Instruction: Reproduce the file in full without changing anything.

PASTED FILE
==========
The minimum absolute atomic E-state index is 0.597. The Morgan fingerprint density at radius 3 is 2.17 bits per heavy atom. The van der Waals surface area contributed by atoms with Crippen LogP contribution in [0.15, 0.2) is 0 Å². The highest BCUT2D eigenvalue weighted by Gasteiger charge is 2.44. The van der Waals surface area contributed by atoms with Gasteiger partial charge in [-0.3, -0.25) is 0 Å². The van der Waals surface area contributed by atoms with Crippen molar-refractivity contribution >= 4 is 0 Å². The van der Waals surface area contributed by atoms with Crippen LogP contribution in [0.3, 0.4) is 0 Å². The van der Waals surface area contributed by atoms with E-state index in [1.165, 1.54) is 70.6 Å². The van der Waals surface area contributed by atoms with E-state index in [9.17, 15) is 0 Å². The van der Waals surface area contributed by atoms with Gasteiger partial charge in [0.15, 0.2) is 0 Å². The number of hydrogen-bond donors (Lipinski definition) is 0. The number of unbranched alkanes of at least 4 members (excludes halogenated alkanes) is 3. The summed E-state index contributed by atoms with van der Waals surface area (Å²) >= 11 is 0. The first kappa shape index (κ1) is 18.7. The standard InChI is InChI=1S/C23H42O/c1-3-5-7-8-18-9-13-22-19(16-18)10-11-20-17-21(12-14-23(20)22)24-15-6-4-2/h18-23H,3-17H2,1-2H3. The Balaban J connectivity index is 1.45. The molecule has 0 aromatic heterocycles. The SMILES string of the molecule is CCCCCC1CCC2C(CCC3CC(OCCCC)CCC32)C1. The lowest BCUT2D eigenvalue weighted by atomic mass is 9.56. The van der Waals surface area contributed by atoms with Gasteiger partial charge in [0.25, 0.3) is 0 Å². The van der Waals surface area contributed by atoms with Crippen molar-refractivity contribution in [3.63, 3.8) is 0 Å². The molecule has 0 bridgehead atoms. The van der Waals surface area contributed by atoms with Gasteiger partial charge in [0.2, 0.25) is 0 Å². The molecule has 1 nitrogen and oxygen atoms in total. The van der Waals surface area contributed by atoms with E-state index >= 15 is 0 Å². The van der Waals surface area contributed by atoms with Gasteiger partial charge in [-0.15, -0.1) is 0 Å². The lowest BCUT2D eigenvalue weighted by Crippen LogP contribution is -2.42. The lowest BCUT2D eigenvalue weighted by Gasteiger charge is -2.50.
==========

The minimum absolute atomic E-state index is 0.597. The Morgan fingerprint density at radius 3 is 2.17 bits per heavy atom. The van der Waals surface area contributed by atoms with Crippen LogP contribution in [0.15, 0.2) is 0 Å². The highest BCUT2D eigenvalue weighted by Gasteiger charge is 2.44. The van der Waals surface area contributed by atoms with Gasteiger partial charge in [-0.3, -0.25) is 0 Å². The van der Waals surface area contributed by atoms with Crippen molar-refractivity contribution >= 4 is 0 Å². The van der Waals surface area contributed by atoms with Crippen LogP contribution in [0.3, 0.4) is 0 Å². The van der Waals surface area contributed by atoms with E-state index in [1.165, 1.54) is 70.6 Å². The van der Waals surface area contributed by atoms with E-state index in [9.17, 15) is 0 Å². The van der Waals surface area contributed by atoms with Gasteiger partial charge in [0.15, 0.2) is 0 Å². The number of hydrogen-bond donors (Lipinski definition) is 0. The number of unbranched alkanes of at least 4 members (excludes halogenated alkanes) is 3. The summed E-state index contributed by atoms with van der Waals surface area (Å²) >= 11 is 0. The first kappa shape index (κ1) is 18.7. The standard InChI is InChI=1S/C23H42O/c1-3-5-7-8-18-9-13-22-19(16-18)10-11-20-17-21(12-14-23(20)22)24-15-6-4-2/h18-23H,3-17H2,1-2H3. The Balaban J connectivity index is 1.45. The molecule has 0 aromatic heterocycles. The SMILES string of the molecule is CCCCCC1CCC2C(CCC3CC(OCCCC)CCC32)C1. The lowest BCUT2D eigenvalue weighted by atomic mass is 9.56. The van der Waals surface area contributed by atoms with Gasteiger partial charge in [0.25, 0.3) is 0 Å². The van der Waals surface area contributed by atoms with Crippen molar-refractivity contribution in [3.63, 3.8) is 0 Å². The molecule has 0 bridgehead atoms. The van der Waals surface area contributed by atoms with Gasteiger partial charge in [0.2, 0.25) is 0 Å². The molecule has 1 nitrogen and oxygen atoms in total. The van der Waals surface area contributed by atoms with E-state index >= 15 is 0 Å². The van der Waals surface area contributed by atoms with Gasteiger partial charge in [-0.15, -0.1) is 0 Å². The lowest BCUT2D eigenvalue weighted by Crippen LogP contribution is -2.42. The lowest BCUT2D eigenvalue weighted by Gasteiger charge is -2.50.